Failing in its one constitutional priority, the Democrat-controlled House of Representatives could not get a budget to the Senate this 30-day session. Why? Because Democrats refused to compromise on a paltry $20 million out of a $6.17 billion dollar budget, of which $2.7 billion was for education.
That equates to .3 percent, in other words, two cents out of $6.10.
Gov. Susana Martinez, elected by the public and heading a co-equal branch of government, originally wanted $124 million for public school classroom initiatives, but compromised by coming down $107 million.
But the Democrat-controlled House had such a hard time stomaching a .3 percent compromise that they refused to fulfill their number one responsibility to the state’s taxpayers.
They fought tooth and nail against a Republican amendment that would have sent $20 million in new education initiatives directly to failing public school classrooms, while guaranteeing 3 percent raises for public school teachers.
This was just days after a national report showed that, thanks to Martinez’ education initiatives, New Mexico had the second highest percentage in the nation of poor students to pass an advanced placement test and the highest number of Hispanic students to pass an AP test.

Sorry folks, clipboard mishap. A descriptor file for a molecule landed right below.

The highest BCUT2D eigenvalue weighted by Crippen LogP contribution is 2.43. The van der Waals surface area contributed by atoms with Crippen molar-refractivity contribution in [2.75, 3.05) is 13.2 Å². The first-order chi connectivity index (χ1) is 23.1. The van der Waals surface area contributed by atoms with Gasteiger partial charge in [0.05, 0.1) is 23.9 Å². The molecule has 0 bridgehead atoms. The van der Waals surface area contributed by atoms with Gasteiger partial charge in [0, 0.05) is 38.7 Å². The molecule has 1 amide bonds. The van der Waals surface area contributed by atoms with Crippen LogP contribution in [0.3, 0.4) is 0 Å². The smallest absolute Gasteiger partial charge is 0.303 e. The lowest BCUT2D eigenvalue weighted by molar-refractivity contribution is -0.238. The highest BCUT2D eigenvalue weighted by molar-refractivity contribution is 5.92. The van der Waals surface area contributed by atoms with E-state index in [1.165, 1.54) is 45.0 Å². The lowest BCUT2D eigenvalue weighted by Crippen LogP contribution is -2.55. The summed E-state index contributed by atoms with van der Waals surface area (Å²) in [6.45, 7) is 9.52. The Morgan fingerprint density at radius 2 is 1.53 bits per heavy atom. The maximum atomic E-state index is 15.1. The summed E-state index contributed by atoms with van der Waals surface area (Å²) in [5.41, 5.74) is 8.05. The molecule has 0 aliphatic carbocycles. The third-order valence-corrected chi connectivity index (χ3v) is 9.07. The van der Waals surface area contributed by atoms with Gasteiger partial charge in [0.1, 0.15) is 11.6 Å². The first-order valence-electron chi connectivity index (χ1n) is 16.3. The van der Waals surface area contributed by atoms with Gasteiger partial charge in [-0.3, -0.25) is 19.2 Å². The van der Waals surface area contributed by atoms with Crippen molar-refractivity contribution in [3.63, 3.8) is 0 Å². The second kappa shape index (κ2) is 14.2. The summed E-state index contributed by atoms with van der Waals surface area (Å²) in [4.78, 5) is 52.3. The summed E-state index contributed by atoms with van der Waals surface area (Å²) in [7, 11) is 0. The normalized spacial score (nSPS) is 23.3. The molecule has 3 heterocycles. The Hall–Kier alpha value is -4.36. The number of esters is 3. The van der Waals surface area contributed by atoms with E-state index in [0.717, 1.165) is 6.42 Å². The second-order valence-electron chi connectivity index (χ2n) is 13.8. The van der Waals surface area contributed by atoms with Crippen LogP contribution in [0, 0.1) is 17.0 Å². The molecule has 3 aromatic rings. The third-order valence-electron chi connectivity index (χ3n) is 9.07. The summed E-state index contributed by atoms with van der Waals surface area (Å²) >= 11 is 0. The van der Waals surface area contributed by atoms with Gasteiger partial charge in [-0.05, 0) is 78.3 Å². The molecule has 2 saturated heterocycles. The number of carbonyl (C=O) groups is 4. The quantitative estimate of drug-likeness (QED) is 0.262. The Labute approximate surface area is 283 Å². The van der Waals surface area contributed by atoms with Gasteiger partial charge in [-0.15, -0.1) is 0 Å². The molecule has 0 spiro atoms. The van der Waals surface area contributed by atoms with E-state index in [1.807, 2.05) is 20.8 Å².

Republican education initiatives have thus delivered more successful results in less than four years than the Democrat majority has in 61 years of controlling the state’s education budget.
Is this why they refused to compromise on such a small amount?
Why don’t they want New Mexico’s kids to move beyond dead last in the nation, where they have kept them for more than half a century?
New Mexico is in the top 10 states nationwide for spending on school administration and bureaucracy, 25th for per-pupil spending and one of the worst in overall results.
The Albuquerque Public School system spends 49.1 percent of its budget on non-classroom personnel.
According to the state’s Legislative Finance Council, the average annual salary for returning teachers in New Mexico is approximately $46,000, more than $3,000 higher than the median household income in the state. Nationwide, it’s $44,000. Meanwhile, the national presidents of the American Federation of Teachers and the National Education Association earn nearly $500,000 apiece.
Republicans are sick of our kids being last. We are tired of the money we vote to appropriate for teachers’ pay raises never getting to them, getting lost instead in the funding formula where they disappear into a black hole of administration and bureaucracy.
With New Mexico’s kids already ranking – yet again – dead last in the nation in education, how much worse does education have to get in New Mexico before those in control are willing to put kids before political power plays that are extremely unfair to them?
Let Martinez continue her already successful education initiatives. We owe it to our children, who are growing up in an ever-increasingly competitive global economy.
Einstein famously said that the definition of insanity is doing the same thing over and over and expecting different results. It is time for a change in New Mexico.